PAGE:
Anyone who adores wildflowers should try to visit in the second half of April, when various lily species – among them the Easter lily and the Taiwanese lily – are in full bloom. For the sake of subsequent visitors, as well as the local ecosystem, the picking of lilies is strictly prohibited.
There is very little shade on Guishan Island, and unlike almost every other place in Taiwan, there is nowhere to buy snacks or drinks. Visitors are accordingly advised to bring a hat or an umbrella, along with enough water and nibbles to last them three or four hours.
Boat expeditions that circle but do not dock at Guishan Island are an option for tourists who cannot obtain landing permits. If you arrive before mid-morning at Wushi Harbor, which itself is a short taxi ride from Toucheng Railway Station, arrangements can be made that same day. Otherwise, get your hotel or homestay to call ahead. Voyages last around two hours, and operators claim that on more than 99% of their outings, dolphins can be seen close up. With a bit of luck, whales and flying fish may also be visible.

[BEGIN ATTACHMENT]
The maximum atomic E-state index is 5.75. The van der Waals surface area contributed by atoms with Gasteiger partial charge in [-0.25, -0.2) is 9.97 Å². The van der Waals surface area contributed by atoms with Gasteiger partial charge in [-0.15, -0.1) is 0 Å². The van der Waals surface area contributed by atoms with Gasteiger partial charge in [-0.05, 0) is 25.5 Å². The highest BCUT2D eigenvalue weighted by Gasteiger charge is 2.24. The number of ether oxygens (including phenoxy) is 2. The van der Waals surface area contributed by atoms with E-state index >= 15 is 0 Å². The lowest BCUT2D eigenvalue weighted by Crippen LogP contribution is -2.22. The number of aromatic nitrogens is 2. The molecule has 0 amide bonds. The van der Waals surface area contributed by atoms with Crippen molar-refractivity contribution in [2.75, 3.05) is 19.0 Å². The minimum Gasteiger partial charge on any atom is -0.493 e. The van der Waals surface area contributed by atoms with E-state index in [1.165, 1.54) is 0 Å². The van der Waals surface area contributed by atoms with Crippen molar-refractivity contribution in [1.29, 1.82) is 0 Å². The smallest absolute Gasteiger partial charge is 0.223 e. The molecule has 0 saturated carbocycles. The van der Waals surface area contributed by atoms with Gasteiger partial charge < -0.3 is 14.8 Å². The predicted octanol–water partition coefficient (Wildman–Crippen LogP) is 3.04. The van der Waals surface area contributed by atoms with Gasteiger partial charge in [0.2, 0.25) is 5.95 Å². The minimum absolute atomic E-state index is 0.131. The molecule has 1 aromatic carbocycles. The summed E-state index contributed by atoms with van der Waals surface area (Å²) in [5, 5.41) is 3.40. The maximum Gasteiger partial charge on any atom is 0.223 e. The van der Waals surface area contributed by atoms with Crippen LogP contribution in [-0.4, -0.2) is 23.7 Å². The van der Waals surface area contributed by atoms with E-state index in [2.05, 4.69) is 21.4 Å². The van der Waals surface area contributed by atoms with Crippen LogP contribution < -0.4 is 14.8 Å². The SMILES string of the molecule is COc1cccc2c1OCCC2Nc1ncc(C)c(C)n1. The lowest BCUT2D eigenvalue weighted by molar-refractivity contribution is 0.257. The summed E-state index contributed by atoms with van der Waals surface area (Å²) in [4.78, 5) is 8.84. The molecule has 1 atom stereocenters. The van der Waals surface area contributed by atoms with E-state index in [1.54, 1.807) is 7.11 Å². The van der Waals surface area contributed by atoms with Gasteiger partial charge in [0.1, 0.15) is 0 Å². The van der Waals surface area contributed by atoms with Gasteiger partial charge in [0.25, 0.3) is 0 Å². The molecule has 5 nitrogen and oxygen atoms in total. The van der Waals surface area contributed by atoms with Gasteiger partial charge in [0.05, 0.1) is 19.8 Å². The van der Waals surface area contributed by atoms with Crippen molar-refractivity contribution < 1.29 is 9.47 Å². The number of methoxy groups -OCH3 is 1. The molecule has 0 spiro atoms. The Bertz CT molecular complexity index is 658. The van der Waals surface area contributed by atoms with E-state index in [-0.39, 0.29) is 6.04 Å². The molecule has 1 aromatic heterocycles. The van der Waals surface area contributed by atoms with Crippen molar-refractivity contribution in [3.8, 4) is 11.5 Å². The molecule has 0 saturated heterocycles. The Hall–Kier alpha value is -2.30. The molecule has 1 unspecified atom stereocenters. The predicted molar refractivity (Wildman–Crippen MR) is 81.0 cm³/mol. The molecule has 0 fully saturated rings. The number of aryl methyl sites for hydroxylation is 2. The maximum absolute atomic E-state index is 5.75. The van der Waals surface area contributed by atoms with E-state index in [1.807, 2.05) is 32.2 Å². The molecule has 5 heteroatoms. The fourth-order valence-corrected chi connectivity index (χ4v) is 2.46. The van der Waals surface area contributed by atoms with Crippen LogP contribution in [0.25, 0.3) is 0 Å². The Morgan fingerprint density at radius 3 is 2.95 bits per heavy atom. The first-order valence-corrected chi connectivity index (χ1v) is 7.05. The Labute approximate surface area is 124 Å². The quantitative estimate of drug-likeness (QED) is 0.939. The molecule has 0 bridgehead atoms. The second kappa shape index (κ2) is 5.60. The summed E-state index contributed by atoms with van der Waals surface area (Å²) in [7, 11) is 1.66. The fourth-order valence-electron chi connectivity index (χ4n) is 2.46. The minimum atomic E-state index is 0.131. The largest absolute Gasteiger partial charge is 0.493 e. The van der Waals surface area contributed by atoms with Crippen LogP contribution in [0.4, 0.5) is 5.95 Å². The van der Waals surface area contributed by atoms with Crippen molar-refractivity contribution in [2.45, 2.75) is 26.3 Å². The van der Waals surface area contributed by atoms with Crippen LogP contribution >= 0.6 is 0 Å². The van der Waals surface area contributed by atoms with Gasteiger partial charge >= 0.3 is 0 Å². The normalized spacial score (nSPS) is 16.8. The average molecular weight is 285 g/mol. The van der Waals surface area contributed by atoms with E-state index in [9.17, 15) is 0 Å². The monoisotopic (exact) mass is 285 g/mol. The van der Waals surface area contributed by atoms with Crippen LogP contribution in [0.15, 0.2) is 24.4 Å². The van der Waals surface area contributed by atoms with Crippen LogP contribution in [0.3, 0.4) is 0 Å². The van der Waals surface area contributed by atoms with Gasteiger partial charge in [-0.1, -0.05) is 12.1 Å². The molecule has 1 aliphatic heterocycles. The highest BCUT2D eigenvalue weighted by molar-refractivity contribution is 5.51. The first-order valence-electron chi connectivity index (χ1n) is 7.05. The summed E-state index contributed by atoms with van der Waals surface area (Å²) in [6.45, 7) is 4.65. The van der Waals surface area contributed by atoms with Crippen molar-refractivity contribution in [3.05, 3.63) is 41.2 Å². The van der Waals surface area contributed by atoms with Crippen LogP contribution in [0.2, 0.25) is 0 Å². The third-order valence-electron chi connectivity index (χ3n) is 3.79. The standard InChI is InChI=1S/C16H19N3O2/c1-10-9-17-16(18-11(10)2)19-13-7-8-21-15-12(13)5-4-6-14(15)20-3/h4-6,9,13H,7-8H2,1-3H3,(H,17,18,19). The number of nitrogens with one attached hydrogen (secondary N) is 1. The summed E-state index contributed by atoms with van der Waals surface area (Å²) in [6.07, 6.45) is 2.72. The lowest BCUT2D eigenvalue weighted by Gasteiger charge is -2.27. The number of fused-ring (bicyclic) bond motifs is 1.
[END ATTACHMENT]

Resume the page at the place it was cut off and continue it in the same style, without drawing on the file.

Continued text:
As you leave Guishan, you may want to keep in mind a play on words in Chinese. The character for “turtle” (龜) has the same sound (gui) as an ideograph representing “return” (歸). The pun ping an gui thus has the double meaning of “peaceful turtle” or “return home peacefully.”
Much more to see in Yilan
Yilan County has so much to enjoy that staying at least one night before returning to Taipei (or proceeding on to Hualien and Taroko Gorge) makes a great deal of sense. Tourists who book accommodations in Luodong can fill their stomachs at the city’s famous night market.